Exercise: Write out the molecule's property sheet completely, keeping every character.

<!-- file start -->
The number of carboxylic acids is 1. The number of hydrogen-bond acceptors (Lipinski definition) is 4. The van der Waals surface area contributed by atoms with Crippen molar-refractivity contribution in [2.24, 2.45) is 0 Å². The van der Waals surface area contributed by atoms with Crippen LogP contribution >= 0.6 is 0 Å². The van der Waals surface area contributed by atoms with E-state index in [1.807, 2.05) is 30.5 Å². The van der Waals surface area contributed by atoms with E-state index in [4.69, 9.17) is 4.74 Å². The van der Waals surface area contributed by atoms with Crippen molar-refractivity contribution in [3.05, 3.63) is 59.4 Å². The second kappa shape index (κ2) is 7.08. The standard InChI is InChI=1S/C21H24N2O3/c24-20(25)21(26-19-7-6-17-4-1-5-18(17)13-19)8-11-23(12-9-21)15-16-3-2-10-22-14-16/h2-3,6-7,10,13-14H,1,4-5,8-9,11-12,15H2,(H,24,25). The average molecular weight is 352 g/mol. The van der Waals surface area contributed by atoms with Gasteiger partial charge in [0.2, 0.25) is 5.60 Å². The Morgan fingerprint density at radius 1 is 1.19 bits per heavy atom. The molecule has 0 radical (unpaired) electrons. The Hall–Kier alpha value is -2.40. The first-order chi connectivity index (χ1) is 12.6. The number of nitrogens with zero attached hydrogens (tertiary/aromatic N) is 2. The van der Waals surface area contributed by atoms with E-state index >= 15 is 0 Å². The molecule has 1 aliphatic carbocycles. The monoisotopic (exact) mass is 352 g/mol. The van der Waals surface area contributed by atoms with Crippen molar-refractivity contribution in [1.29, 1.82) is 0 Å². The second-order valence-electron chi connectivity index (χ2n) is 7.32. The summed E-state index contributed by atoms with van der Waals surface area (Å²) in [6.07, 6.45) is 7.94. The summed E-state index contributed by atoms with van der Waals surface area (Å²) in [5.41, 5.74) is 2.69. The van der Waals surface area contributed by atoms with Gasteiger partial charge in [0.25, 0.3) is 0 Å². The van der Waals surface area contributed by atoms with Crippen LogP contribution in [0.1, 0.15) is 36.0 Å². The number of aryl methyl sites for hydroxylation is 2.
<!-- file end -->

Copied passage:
The number of carboxylic acids is 1. The number of hydrogen-bond acceptors (Lipinski definition) is 4. The van der Waals surface area contributed by atoms with Crippen molar-refractivity contribution in [2.24, 2.45) is 0 Å². The van der Waals surface area contributed by atoms with Crippen LogP contribution >= 0.6 is 0 Å². The van der Waals surface area contributed by atoms with E-state index in [1.807, 2.05) is 30.5 Å². The van der Waals surface area contributed by atoms with E-state index in [4.69, 9.17) is 4.74 Å². The van der Waals surface area contributed by atoms with Crippen molar-refractivity contribution in [3.05, 3.63) is 59.4 Å². The second kappa shape index (κ2) is 7.08. The standard InChI is InChI=1S/C21H24N2O3/c24-20(25)21(26-19-7-6-17-4-1-5-18(17)13-19)8-11-23(12-9-21)15-16-3-2-10-22-14-16/h2-3,6-7,10,13-14H,1,4-5,8-9,11-12,15H2,(H,24,25). The average molecular weight is 352 g/mol. The van der Waals surface area contributed by atoms with Gasteiger partial charge in [0.2, 0.25) is 5.60 Å². The Morgan fingerprint density at radius 1 is 1.19 bits per heavy atom. The molecule has 0 radical (unpaired) electrons. The Hall–Kier alpha value is -2.40. The first-order chi connectivity index (χ1) is 12.6. The number of nitrogens with zero attached hydrogens (tertiary/aromatic N) is 2. The van der Waals surface area contributed by atoms with E-state index >= 15 is 0 Å². The molecule has 1 aliphatic carbocycles. The monoisotopic (exact) mass is 352 g/mol. The van der Waals surface area contributed by atoms with Crippen molar-refractivity contribution in [1.29, 1.82) is 0 Å². The second-order valence-electron chi connectivity index (χ2n) is 7.32. The summed E-state index contributed by atoms with van der Waals surface area (Å²) in [6.07, 6.45) is 7.94. The summed E-state index contributed by atoms with van der Waals surface area (Å²) in [5.41, 5.74) is 2.69. The van der Waals surface area contributed by atoms with Gasteiger partial charge in [0.25, 0.3) is 0 Å². The van der Waals surface area contributed by atoms with Crippen LogP contribution in [0.1, 0.15) is 36.0 Å². The number of aryl methyl sites for hydroxylation is 2.